Welcome to my Kuala Lumpur

This is my way of sharing my discoveries, re-discoveries, memories & experiences

as well as other bits & pieces of information I have of

growing up in Kuala Lumpur.

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Tuesday, August 31, 2010

KL KrashPad - Chow Kit Kita (Part 3)

From Jalan Sri Amar, we move along to Jalan Raja Laut.
The children at the overhead bridge, waiting to cross the road.  They are in for lesson number 2.
Question: Who was Raja Laut?
     YTM Raja Laut ibni al-Marhum Sultan Muhammad Shah, born in Kuala Selangor in 1850.  Penghulu and Magistrate Kuala Lumpur, member of the Kuala Lumpur Sanitary Board, Chairman of the Kampung Bahru Agricultural Settlement.
     Appointed Raja Muda in 1899 but superseded in 1903.  However, allowed to keep the title until his death in 1913. (Source: royalark.net)
     When Sultan Muhammad died in 1857 without appointing an heir, Raja Laut, while being competent, was not able to succeed his father as he was the son of a concubine (Raja Asiah). (Source: http://yapahloy.

Prominent residents of Kuala Lumpur, 1884
(from: MALAYSIA a pictorial history 1400-2004 by Wendy Khadijah Moore)
Raja Laut (cropped and enlarged)
The Chow Kit area is also home to vagrants and homeless people.
A number of NGOs do operate food kitchens and other social services in the area.  I think that this is becoming a vicious cycle - more people - more help, more help -  more people....... but  to paraphrase the words of the late Mother Theresa, 'do it anyway.'
Passing the Thakardas building.  The National Library used to be located here before moving to its own premises at Jalan Tun Razak.
I never noticed it before, but there is a Gurdwara (Sikh prayer house) located in this building.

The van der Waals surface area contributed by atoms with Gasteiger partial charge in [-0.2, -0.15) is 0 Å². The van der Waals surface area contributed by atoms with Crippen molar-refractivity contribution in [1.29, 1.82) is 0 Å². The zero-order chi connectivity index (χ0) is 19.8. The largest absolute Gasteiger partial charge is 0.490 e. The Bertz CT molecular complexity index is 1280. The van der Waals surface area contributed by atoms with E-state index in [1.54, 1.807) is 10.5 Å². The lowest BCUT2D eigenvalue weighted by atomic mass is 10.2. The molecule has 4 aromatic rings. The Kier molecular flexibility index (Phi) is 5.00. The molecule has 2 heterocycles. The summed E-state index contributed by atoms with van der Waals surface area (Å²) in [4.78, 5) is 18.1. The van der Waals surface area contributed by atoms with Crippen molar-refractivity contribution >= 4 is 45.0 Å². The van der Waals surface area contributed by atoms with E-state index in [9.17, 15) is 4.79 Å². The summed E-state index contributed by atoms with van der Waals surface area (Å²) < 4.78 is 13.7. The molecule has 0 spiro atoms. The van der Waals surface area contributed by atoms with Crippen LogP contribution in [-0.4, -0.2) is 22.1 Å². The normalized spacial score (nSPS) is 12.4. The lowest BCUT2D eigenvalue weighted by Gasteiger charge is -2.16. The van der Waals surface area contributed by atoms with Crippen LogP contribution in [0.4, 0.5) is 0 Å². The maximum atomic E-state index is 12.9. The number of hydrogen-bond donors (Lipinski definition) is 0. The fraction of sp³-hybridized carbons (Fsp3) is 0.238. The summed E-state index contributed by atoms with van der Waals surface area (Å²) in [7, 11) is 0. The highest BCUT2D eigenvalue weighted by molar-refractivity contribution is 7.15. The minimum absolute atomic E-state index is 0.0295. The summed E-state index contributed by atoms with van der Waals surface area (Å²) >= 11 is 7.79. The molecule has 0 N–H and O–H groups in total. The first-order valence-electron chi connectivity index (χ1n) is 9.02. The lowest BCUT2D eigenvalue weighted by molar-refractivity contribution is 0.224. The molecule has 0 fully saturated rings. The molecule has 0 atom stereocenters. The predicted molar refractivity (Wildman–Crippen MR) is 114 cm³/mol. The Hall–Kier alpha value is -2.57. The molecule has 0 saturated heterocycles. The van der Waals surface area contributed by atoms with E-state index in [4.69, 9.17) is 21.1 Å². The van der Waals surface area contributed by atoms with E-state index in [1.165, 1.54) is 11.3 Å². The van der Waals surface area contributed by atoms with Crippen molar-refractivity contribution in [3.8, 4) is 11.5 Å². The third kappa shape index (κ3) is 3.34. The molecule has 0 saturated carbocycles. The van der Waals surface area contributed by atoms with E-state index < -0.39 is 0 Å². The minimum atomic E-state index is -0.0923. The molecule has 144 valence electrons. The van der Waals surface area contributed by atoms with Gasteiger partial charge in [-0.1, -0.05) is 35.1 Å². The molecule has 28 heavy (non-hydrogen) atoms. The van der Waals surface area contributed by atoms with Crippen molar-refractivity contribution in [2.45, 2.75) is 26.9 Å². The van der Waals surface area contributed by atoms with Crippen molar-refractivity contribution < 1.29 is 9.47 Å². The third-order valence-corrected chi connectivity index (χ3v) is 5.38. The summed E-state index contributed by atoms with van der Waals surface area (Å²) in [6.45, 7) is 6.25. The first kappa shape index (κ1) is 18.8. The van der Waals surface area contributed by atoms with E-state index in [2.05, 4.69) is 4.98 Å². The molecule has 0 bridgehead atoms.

We now arrive at Tiong Nam Settlement.
     In all my years of growing up here, I never once wondered about the origins of the name.  I just assumed that it was the name of the developer or something.  It is one of the earliest Chinese housing settlements in KL but it is now considered a slum according to this article.
     According to the same article also the Chinese community refer to this as Tiong Nam Ku meaning the Middle South Area.
     According to an interview with Mr. Ong Yoong Nyock, founder of Tiong Nam Logistics Holdings Bhd (I don't think there is a link between the company and the settlement, I was just looking for the meaning or origins of Tiong Nam) published in www.frost.com, he said that the name carries the meaning of East (Tiong) and South (Nam) in Hokkien.
     Middle South or East South, either way it baffles me as the area would have been North or North West of KL Town Centre not the South East.
I only remember one Chinese Temple at Jalan Tiong Nam 5.  Over the years, a number of residential houses have been converted into Temples.
Posing for group photos in-front of the Temples.  For most of the children, this was their first time visiting Chinese temples.  Unfortunately, however, these were closed.

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